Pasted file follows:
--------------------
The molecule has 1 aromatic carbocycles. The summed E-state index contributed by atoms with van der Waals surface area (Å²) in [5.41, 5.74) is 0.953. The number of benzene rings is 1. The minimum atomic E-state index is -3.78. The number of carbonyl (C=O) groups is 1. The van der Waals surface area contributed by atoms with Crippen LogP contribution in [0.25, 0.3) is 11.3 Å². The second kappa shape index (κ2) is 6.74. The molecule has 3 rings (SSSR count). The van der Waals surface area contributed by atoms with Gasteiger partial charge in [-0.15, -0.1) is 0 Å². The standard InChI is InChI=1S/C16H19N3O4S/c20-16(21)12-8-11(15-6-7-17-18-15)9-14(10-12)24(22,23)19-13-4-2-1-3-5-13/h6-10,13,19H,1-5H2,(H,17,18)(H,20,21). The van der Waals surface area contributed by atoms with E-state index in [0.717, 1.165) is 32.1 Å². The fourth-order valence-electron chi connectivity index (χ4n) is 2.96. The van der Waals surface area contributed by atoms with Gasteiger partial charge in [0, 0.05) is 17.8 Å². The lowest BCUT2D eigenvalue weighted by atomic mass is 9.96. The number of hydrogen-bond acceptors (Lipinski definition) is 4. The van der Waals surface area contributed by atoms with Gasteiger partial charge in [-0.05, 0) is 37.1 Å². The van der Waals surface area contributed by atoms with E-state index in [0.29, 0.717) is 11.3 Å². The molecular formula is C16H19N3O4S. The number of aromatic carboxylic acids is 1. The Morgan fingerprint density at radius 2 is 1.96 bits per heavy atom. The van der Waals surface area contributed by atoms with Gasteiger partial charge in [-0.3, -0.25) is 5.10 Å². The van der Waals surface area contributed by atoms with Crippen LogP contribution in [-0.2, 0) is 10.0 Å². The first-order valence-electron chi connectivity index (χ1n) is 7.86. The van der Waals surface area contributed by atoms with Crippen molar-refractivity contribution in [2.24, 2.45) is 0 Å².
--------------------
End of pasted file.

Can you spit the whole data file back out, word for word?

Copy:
The molecule has 1 aromatic carbocycles. The summed E-state index contributed by atoms with van der Waals surface area (Å²) in [5.41, 5.74) is 0.953. The number of benzene rings is 1. The minimum atomic E-state index is -3.78. The number of carbonyl (C=O) groups is 1. The van der Waals surface area contributed by atoms with Crippen LogP contribution in [0.25, 0.3) is 11.3 Å². The second kappa shape index (κ2) is 6.74. The molecule has 3 rings (SSSR count). The van der Waals surface area contributed by atoms with Gasteiger partial charge in [-0.15, -0.1) is 0 Å². The standard InChI is InChI=1S/C16H19N3O4S/c20-16(21)12-8-11(15-6-7-17-18-15)9-14(10-12)24(22,23)19-13-4-2-1-3-5-13/h6-10,13,19H,1-5H2,(H,17,18)(H,20,21). The van der Waals surface area contributed by atoms with E-state index in [0.717, 1.165) is 32.1 Å². The fourth-order valence-electron chi connectivity index (χ4n) is 2.96. The van der Waals surface area contributed by atoms with Gasteiger partial charge in [0, 0.05) is 17.8 Å². The lowest BCUT2D eigenvalue weighted by atomic mass is 9.96. The number of hydrogen-bond acceptors (Lipinski definition) is 4. The van der Waals surface area contributed by atoms with Gasteiger partial charge in [-0.05, 0) is 37.1 Å². The van der Waals surface area contributed by atoms with E-state index in [0.29, 0.717) is 11.3 Å². The molecular formula is C16H19N3O4S. The number of aromatic carboxylic acids is 1. The Morgan fingerprint density at radius 2 is 1.96 bits per heavy atom. The van der Waals surface area contributed by atoms with Gasteiger partial charge in [-0.3, -0.25) is 5.10 Å². The van der Waals surface area contributed by atoms with Crippen LogP contribution in [-0.2, 0) is 10.0 Å². The first-order valence-electron chi connectivity index (χ1n) is 7.86. The van der Waals surface area contributed by atoms with Crippen molar-refractivity contribution in [2.24, 2.45) is 0 Å².